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The House with Chicken Legs | Southbank Centre

Award-winning theatre company, Les Enfants Terribles, has ambitiously brought Sophie Anderson's young adult novel, The House with Chicken Legs, to life at Southbank Centre. Co-directed by Oliver Lansley and James Seager, this production blends theatrical action, music, puppetry, and animation.

Inspired by Slavic myths and legends shared by Anderson's Prussian grandmother, the narrative centres around 12-year-old Marinka (Eve de Leon Allen). Marinka resides in a magical house with massive chicken legs, with grandmother Baba Yaga (Lisa Howard). This mystical dwelling has the extraordinary ability to move, wandering from one place to another. Caught between the grandmother's ancient duties and the desire for a different existence, Marinka grapples with identity and the choices that must be made. Beyond its visual spectacle, The House with Chicken Legs serves as a poignant exploration of themes such as death, afterlife, loss, grief, acceptance, and joy. The delicate yet honest portrayal of these elements invites the audience to tap into their imagination and forge emotional connections with the characters and narrative.

The six-member cast, comprised of actor-musicians showcasing an impressive array of talents ranging from the accordion to saxophone, flute to electric guitar, delivers a commendable performance. Eve de Leon Allen stands out as the lead, playing the role with childish innocence and vulnerability. Michael Barker makes noteworthy contributions as Ben, who falls for Marinka. Elouise Warboys portrays Nina, exuding innocence and emotions, resisting the journey beyond the gate, and Stephanie Levi-John delivers a powerful portrayal of the ancient Yaga. Special mention goes to Dan Willis, who breathes life into the puppet Jackdaw.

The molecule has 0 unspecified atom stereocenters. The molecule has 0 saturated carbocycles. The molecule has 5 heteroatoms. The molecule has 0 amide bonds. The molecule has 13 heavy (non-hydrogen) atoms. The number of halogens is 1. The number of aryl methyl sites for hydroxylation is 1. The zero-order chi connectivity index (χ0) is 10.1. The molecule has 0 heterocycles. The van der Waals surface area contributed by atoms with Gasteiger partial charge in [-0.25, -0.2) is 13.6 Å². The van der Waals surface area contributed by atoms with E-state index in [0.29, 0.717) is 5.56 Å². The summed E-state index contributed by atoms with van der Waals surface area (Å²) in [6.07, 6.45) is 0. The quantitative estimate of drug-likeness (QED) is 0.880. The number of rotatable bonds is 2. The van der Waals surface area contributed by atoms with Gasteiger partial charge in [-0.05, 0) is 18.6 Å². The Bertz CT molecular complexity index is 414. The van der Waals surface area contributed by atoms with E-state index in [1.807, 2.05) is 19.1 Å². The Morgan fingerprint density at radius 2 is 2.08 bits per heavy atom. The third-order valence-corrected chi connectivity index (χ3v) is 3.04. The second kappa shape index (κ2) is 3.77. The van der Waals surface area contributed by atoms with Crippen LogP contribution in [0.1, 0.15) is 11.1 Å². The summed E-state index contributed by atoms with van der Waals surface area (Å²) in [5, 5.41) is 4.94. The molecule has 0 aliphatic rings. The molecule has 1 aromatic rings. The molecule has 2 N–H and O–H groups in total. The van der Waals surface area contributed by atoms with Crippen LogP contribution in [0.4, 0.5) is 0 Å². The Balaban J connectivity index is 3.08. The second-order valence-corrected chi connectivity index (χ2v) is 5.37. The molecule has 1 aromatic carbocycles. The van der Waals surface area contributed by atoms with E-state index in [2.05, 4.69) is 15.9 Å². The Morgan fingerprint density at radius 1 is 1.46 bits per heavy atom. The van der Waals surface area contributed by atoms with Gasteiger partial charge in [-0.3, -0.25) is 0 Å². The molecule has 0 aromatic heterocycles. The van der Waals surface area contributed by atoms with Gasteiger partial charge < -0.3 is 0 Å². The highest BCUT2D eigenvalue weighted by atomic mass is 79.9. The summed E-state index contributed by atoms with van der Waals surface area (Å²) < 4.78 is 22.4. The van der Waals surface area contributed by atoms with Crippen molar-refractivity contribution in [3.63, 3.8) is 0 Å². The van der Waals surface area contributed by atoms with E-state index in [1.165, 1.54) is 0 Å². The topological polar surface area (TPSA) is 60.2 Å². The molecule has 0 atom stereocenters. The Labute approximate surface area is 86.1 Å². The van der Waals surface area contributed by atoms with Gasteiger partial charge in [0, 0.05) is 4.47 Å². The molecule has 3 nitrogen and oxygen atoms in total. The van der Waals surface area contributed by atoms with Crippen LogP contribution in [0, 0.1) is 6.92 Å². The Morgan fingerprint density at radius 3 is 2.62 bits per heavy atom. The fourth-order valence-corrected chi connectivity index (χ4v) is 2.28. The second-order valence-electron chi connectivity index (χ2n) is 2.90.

Despite minor pacing issues affecting the narrative flow and a few technical glitches, the overall performance remains somewhat engaging. The strength of the production lies in the evocative music by Alexander Wolfe, carrying the weight of the story. However, sound balance issues, leading to difficulty hearing some dialogue and lyrics, slightly detract from the overall experience. Nevertheless, the music remains a driving force, enhancing the emotional depth of the production. Central to the narrative is the house, portrayed with creativity in the set design by Jasmine Swan, which unfolds like a pop-up book. Lighting design by Jane Lalljee and video design by Nina Dunn transports the audience into the mystical world of the story, with the spectacle enhancing the magical atmosphere and child-like wonder of the narrative, without overshadowing the overall narrative.

The House with Chicken Legs takes audiences on an imaginative and emotional journey, inviting

them to reflect on the complexities of growing up. It remains a tale of endearing characters, mystery

and fantasy, brought to life with big-heartedness and capturing the spirit of Anderson's story while

adding layers of enchantment through live performances, music, and stunning visual elements. However with a runtime nearing three hours, including an interval, it poses a challenge to the

attention span of its target (family) audience. At its core, The House with Chicken Legs transcends

being just a play; it becomes a spiritual journey that resonates with the audience, leaving a lasting

impression of hope and magic.

The House with Chicken Legs plays at the Southbank Centre until 30th December. For more information and tickets, follow the link here.


AD | gifted tickets in return for an honest review | photography by Rah Petherbridge


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